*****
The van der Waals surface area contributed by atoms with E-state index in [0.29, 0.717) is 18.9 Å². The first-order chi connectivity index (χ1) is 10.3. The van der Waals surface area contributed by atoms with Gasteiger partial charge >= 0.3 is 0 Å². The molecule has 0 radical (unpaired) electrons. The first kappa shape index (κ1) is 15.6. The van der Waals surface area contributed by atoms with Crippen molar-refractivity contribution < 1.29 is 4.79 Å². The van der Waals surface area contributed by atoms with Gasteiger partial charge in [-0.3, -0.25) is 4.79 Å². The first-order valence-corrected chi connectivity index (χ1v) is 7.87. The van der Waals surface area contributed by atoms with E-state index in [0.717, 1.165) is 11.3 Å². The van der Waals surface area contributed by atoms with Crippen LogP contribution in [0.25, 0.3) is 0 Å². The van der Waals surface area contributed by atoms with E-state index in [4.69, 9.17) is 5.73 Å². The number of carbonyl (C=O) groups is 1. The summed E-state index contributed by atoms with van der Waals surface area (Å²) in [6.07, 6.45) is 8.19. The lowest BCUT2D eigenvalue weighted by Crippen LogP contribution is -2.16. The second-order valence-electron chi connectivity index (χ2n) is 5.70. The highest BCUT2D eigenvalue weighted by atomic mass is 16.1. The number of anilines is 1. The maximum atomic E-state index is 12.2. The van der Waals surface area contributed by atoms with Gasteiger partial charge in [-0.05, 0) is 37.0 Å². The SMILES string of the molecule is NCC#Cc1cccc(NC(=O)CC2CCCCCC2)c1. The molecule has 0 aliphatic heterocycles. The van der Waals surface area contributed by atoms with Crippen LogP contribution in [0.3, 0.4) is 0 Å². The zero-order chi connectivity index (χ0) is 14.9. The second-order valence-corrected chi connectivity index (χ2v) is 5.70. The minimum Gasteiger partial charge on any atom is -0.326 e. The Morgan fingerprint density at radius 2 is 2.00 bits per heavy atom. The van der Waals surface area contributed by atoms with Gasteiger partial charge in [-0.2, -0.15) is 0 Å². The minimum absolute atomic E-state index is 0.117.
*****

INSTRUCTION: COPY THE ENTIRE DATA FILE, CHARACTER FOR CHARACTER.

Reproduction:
The van der Waals surface area contributed by atoms with E-state index in [0.29, 0.717) is 18.9 Å². The first-order chi connectivity index (χ1) is 10.3. The van der Waals surface area contributed by atoms with Gasteiger partial charge >= 0.3 is 0 Å². The molecule has 0 radical (unpaired) electrons. The first kappa shape index (κ1) is 15.6. The van der Waals surface area contributed by atoms with Crippen molar-refractivity contribution < 1.29 is 4.79 Å². The van der Waals surface area contributed by atoms with Gasteiger partial charge in [-0.3, -0.25) is 4.79 Å². The first-order valence-corrected chi connectivity index (χ1v) is 7.87. The van der Waals surface area contributed by atoms with E-state index in [0.717, 1.165) is 11.3 Å². The van der Waals surface area contributed by atoms with Crippen LogP contribution in [0.25, 0.3) is 0 Å². The van der Waals surface area contributed by atoms with E-state index in [4.69, 9.17) is 5.73 Å². The number of carbonyl (C=O) groups is 1. The summed E-state index contributed by atoms with van der Waals surface area (Å²) in [6.07, 6.45) is 8.19. The lowest BCUT2D eigenvalue weighted by Crippen LogP contribution is -2.16. The second-order valence-electron chi connectivity index (χ2n) is 5.70. The highest BCUT2D eigenvalue weighted by atomic mass is 16.1. The number of anilines is 1. The maximum atomic E-state index is 12.2. The van der Waals surface area contributed by atoms with Gasteiger partial charge in [-0.05, 0) is 37.0 Å². The SMILES string of the molecule is NCC#Cc1cccc(NC(=O)CC2CCCCCC2)c1. The molecule has 0 aliphatic heterocycles. The van der Waals surface area contributed by atoms with Crippen LogP contribution in [0.3, 0.4) is 0 Å². The zero-order chi connectivity index (χ0) is 14.9. The second-order valence-corrected chi connectivity index (χ2v) is 5.70. The minimum Gasteiger partial charge on any atom is -0.326 e. The Morgan fingerprint density at radius 2 is 2.00 bits per heavy atom. The van der Waals surface area contributed by atoms with Gasteiger partial charge in [-0.2, -0.15) is 0 Å². The minimum absolute atomic E-state index is 0.117.